Critics should never interview filmmakers. Everybody knows what filmmakers have to say about people who rip their work apart. And that kind of language will never make it to print.
Also, critics often go soft on a person they’ve met when they have to review.
Having written a few nasty reviews, I am a little anxious on how Ram Gopal Varma would deal with me, considering he launched personal attacks on other critics on his otherwise fascinating blog that’s candid to the point of being confessional.
And here he was to promote Phoonk at Sathyam Cinemas, the place he used to religiously visit every evening to catch a movie when he worked on the script for his first film Shiva, staying at Nagarjuna’s Alwarpet guest house.
Phoonk is supposed to be his scariest film till date because it wants to shake your belief system.
And given that I may have to review that film, I decide not to talk to him about Phoonk. As a critic, I prefer the film talking to me directly.
So waiting for my turn to meet him at Ecstasy, I draw up a list of questions I’ve always wanted to ask the man.
I introduce myself as someone who has said nasty things about his films. You are among the many, he laughs. Just the ice-breaker I needed.
RGV is only as good as his screenplays, I had observed in my review of Contract. “My films are only as good as decisions I made at that point of time,” he clarifies along the lines of a dialogue from his Contract: “Decisions aren’t wrong. The results are.”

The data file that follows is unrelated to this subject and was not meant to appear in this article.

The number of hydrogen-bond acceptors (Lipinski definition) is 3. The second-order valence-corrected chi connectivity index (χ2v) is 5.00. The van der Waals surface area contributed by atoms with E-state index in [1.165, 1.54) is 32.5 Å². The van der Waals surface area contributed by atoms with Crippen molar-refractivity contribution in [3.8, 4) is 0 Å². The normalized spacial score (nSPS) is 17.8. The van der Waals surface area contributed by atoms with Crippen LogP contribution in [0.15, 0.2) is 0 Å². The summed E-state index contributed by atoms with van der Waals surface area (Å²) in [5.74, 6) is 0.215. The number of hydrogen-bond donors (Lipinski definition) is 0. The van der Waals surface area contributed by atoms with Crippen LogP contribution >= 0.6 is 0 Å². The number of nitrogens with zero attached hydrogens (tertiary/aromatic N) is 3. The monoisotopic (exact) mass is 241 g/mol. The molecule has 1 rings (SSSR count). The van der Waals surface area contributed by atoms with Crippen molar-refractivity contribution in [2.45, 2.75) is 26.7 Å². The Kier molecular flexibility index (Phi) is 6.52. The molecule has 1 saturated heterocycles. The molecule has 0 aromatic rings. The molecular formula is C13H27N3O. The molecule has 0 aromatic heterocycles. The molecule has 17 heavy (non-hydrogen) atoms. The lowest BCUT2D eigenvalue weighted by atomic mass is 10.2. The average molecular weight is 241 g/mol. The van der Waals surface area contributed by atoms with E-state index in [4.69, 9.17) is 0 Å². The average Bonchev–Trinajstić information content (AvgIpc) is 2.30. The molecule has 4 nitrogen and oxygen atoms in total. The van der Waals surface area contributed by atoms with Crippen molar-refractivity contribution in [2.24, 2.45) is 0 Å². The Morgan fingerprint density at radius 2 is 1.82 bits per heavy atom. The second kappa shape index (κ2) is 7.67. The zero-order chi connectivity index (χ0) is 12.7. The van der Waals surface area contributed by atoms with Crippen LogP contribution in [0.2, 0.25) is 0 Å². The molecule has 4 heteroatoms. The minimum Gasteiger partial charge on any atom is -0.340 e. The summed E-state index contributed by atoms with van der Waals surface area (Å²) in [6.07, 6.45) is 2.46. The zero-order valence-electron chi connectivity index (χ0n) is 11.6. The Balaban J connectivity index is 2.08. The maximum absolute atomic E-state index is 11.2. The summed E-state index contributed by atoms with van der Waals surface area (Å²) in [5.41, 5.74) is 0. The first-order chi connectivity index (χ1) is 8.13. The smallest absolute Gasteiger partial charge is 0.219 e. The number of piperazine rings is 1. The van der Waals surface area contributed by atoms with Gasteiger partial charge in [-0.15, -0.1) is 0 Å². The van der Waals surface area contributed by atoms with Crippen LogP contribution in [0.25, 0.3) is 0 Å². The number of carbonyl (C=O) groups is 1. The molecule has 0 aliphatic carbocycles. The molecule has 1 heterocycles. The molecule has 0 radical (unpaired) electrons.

And here he was bragging how he spent only four days in writing Phoonk. Kaun was written in two days before shoot.
“Films are about decisions. Time and quality are not inter-related. I am teeming with so many ideas. Not necessarily good. They may be good, bad or ugly but I am in a rush to make films. I wrote Shiva in 20 minutes and Satya never had the script,” he explains.
“Either you can endlessly discuss an idea and the story can go in hundred different ways. Or, you take a decision based on your temperament. One fine day, I decided to give up my engineering and started a video library. And then, I gave it up and became a director and then I packed my bags and came to Bombay. That’s my temperament.”
But doesn’t great power translate to great responsibility. How many people can get the first family of Hindi cinema on board at will?
“If I take all these things into consideration, I cannot make a film. Filmmaking for me is like having a conversation, it depends on my mood. While making Contract, I might have thought let me make a Rambo in a realistic setting. It may not have been a good enough idea to begin with but that’s me.”
But people repeatedly expect him to click again, film after film.
“The audience is not an animal that you can study its behaviour and characteristics and then feed it. I do various kinds of things. It’s my personality that comes across my films.”
Will he be able to afford this passion for cinema if his films flop?
“I am able to afford it. If I need 40 lakh people to recover money for Sarkar Raj, let’s say I need only two lakh people to watch Contract. If I have to see if they like it or not, I wouldn’t have had made any movies.”
RGV has been a master of spook and crime stories but hasn’t quite found himself at home with masala if Aag was any indication.